Presentation #501.03 in the session Objects on the Edge (of our Solar System).
The DECam Ecliptic Exploration Project (DEEP) is a wide-field survey of the outer solar system, covering more than 120 square degrees of sky and achieving a single-exposure depth of R~24, and with digital tracking techniques, a maximum depth fainter than R~26.5. Each epoch of DEEP observing provides a series of 100 two-minute images of each DEEP field.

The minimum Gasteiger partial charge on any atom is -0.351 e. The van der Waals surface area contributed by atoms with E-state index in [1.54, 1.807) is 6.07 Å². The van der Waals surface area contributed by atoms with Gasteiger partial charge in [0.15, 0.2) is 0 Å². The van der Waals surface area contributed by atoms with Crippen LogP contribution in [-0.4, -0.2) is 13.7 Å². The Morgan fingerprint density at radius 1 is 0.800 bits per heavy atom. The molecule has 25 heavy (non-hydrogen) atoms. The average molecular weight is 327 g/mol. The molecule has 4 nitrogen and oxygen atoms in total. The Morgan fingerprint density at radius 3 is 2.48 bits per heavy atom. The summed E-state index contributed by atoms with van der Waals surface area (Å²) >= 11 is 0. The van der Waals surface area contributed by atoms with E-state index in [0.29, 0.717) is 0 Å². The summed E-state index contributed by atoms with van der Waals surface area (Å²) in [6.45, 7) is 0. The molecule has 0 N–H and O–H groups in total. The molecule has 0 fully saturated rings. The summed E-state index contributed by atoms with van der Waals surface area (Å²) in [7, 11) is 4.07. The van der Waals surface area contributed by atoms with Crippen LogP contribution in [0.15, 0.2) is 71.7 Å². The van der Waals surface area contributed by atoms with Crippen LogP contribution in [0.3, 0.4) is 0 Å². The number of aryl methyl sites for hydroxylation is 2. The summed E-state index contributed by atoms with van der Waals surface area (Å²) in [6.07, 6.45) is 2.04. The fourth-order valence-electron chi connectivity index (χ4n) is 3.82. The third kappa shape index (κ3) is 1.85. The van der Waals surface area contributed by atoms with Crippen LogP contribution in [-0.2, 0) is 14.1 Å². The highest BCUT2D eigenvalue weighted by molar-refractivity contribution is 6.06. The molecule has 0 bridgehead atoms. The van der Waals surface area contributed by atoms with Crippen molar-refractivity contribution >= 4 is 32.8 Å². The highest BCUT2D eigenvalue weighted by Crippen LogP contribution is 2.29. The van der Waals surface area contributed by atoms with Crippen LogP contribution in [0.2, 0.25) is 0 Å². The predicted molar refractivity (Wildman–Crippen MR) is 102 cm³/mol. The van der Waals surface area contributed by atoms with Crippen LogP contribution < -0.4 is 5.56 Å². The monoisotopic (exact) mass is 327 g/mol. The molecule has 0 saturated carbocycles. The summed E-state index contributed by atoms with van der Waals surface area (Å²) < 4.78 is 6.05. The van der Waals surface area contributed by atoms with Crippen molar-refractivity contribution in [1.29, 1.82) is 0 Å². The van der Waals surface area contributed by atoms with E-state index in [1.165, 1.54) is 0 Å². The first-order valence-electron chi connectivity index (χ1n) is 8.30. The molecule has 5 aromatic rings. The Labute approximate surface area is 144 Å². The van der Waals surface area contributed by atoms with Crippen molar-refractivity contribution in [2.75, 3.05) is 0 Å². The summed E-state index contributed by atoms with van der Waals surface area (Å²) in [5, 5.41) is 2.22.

We present the methods and results from the first year of DEEP single-exposure TNO discoveries. The primary result from the first year of single exposure detections are fast-cadence lightcurves with a four-hour photometric baseline for ~30 new TNOs, a significant supplement to the existing set of TNO lightcurves in the literature. We discuss methods by which these transient sources are identified, vetted, and processed within the images. We will present implications of some of the most interesting and high-amplitude individual rotational lightcurves, as well as the constraints on the overall TNO shape distribution provided by our set of partial lightcurves, which are consistent with a high incidence of very elongated objects. This work is supported by grants from both NASA and NSF.